Decrease of Horizontal Canal Vestibulo-Oculomotor Reflex Gain in the Elderly with Dysequilibrium without Lifetime Vertigo

R Teggi, M Trimarchi, O Gatti, F Fornasari, M Bussi

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Abstract

BACKGROUND/AIMS: Unsteadiness in the elderly is a frequent complaint and a strong predictor of falls and psychological distress. Although there is a general consensus that it is a multifactorial condition, recent studies have focused on the role of aging of the vestibular system as a possible cofactor. The aim of our work was to assess horizontal canal function in the elderly. METHODS: We evaluated the gain of horizontal vestibulo-ocular reflex (VOR) with a video head impulse test on a sample of 58 subjects aged >70 years without lifetime episodes of vertigo and correlated the value with different clinical conditions (hypertension, diabetes, prior cardiovascular and vascular disorders of the central nervous system, and falls). RESULTS: The mean value of the gain was 0.86 ± 0.12, and people aged between 70 and 80 years presented higher values (0.90 ± 0.1) compared to those >80 years (0.81 ± 0.13; p = 0.025). Previous vascular disorders of the central nervous system were a predictor of decreased VOR gain (p = 0.0003). A nonparametric analysis demonstrated that sex, age, and VOR gain (p ˂ 0.0001) were predictive of falls. CONCLUSIONS: Our data support the hypothesis of a decrease of VOR gain in the elderly. The decrease of canal function may therefore play a role in the risk of falls in the elderly. © 2017 S. Karger AG, Basel.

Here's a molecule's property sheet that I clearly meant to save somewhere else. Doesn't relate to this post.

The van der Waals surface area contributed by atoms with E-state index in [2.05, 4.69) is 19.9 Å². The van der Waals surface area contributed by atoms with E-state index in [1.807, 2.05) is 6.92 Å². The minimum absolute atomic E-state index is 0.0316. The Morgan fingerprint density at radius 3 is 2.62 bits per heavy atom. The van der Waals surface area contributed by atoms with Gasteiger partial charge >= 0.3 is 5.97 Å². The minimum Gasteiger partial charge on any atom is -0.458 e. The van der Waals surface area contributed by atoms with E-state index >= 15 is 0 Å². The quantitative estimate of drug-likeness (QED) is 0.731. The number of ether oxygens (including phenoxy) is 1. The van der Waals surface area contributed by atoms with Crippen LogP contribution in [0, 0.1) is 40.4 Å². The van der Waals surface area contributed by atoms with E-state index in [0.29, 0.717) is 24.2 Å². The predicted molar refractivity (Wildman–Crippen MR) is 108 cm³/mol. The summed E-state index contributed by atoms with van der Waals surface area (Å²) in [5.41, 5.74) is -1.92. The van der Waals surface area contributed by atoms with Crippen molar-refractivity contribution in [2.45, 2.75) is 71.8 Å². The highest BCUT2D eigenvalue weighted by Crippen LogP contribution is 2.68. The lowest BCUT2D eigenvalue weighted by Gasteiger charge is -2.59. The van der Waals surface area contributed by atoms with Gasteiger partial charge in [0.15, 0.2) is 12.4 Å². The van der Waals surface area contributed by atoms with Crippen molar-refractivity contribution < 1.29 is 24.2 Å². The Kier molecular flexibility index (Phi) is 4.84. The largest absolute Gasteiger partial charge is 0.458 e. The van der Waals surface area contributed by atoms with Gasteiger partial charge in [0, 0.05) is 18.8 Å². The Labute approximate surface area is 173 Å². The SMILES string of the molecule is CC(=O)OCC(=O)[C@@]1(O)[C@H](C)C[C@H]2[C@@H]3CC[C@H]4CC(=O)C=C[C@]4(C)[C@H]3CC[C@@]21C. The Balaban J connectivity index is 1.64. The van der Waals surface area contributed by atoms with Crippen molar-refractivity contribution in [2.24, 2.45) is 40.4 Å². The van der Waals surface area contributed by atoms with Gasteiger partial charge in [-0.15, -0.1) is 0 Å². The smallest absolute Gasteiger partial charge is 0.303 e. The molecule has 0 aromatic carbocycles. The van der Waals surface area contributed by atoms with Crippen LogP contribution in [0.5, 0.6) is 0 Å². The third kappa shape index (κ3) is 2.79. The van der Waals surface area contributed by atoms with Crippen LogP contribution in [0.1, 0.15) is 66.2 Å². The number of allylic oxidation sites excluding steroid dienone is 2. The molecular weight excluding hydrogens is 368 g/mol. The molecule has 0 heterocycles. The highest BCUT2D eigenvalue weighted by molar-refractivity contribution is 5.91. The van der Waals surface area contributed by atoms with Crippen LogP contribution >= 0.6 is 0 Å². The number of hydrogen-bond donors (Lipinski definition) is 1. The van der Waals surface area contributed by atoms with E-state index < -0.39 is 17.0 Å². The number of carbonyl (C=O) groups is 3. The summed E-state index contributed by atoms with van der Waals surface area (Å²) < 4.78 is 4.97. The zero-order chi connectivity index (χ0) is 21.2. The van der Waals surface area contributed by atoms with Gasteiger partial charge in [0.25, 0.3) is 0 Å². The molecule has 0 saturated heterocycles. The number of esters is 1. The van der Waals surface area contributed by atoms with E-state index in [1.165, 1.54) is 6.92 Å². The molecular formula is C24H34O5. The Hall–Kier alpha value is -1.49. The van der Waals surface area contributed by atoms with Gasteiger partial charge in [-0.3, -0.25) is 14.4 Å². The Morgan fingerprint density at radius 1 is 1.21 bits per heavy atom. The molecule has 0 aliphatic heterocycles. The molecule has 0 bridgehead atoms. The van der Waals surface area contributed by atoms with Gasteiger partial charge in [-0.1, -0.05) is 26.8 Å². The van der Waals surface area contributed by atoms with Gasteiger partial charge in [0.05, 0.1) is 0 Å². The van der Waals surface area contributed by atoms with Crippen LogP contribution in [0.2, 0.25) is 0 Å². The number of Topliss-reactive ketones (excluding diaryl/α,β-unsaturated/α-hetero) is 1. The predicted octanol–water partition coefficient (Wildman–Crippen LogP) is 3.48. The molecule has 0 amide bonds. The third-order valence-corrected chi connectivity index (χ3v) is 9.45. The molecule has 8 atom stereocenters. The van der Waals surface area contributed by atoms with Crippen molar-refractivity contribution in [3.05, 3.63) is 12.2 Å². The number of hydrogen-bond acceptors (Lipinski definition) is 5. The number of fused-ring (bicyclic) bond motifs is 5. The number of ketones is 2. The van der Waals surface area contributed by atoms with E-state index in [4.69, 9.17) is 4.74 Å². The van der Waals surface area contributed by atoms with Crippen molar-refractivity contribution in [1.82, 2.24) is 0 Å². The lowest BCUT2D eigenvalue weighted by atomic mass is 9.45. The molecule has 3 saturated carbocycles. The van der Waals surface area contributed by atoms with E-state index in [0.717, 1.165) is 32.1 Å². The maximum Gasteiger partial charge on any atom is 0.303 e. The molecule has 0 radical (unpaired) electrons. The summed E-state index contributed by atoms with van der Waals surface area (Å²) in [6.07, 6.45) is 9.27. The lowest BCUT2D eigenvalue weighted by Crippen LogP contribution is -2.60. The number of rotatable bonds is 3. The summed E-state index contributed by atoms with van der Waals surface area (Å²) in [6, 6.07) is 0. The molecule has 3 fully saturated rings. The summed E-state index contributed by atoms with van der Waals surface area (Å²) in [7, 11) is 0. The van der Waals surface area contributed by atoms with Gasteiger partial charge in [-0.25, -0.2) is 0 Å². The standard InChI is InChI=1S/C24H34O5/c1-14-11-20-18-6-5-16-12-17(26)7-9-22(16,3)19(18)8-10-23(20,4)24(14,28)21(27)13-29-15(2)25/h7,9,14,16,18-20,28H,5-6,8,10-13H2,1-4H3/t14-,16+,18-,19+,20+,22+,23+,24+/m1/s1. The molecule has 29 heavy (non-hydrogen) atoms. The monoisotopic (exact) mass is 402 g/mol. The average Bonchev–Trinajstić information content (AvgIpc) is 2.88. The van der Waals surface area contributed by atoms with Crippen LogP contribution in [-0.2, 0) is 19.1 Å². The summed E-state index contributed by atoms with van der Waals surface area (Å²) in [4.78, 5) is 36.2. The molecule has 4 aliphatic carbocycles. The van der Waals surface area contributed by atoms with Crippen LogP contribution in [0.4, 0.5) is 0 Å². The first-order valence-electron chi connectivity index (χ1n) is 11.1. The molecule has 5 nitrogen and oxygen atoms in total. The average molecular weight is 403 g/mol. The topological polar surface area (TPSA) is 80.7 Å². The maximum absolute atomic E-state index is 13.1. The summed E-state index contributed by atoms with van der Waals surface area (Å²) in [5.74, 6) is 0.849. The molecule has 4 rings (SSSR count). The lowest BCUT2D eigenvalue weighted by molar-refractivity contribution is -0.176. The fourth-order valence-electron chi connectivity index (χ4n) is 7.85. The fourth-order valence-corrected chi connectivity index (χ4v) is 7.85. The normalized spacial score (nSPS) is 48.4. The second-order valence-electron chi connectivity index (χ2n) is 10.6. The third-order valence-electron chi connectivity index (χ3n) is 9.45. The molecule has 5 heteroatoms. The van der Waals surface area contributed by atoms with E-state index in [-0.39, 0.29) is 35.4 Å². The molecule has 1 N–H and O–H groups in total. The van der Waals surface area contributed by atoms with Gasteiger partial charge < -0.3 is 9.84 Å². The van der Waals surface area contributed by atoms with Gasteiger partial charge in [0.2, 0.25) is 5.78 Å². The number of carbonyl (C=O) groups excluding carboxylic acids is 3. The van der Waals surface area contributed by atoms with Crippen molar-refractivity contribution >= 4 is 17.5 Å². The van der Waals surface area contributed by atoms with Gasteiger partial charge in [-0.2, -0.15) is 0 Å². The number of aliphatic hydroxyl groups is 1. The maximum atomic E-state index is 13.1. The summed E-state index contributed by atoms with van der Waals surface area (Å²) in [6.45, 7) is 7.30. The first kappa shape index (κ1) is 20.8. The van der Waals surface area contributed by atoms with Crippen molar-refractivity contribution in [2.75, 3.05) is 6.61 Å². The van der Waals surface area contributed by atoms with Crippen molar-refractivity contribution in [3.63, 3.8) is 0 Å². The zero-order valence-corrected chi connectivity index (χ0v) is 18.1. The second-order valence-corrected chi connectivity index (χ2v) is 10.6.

Original languageEnglish
Pages (from-to)178-184
Number of pages7
JournalORL; journal for oto-rhino-laryngology and its related specialties
Volume79
Issue number3
DOIs
Publication statusPublished - 2017

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Vestibulo-Ocular Reflex
Vertigo
Reflex
Central Nervous System Diseases
Blood Vessels
Head Impulse Test
Abnormal Reflexes
Consensus
Psychology
Hypertension

Cite this

@article{4a997ebffb7b417095873f59c436cb93,
title = "Decrease of Horizontal Canal Vestibulo-Oculomotor Reflex Gain in the Elderly with Dysequilibrium without Lifetime Vertigo",
abstract = "BACKGROUND/AIMS: Unsteadiness in the elderly is a frequent complaint and a strong predictor of falls and psychological distress. Although there is a general consensus that it is a multifactorial condition, recent studies have focused on the role of aging of the vestibular system as a possible cofactor. The aim of our work was to assess horizontal canal function in the elderly. METHODS: We evaluated the gain of horizontal vestibulo-ocular reflex (VOR) with a video head impulse test on a sample of 58 subjects aged >70 years without lifetime episodes of vertigo and correlated the value with different clinical conditions (hypertension, diabetes, prior cardiovascular and vascular disorders of the central nervous system, and falls). RESULTS: The mean value of the gain was 0.86 ± 0.12, and people aged between 70 and 80 years presented higher values (0.90 ± 0.1) compared to those >80 years (0.81 ± 0.13; p = 0.025). Previous vascular disorders of the central nervous system were a predictor of decreased VOR gain (p = 0.0003). A nonparametric analysis demonstrated that sex, age, and VOR gain (p ˂ 0.0001) were predictive of falls. CONCLUSIONS: Our data support the hypothesis of a decrease of VOR gain in the elderly. The decrease of canal function may therefore play a role in the risk of falls in the elderly. {\circledC} 2017 S. Karger AG, Basel.",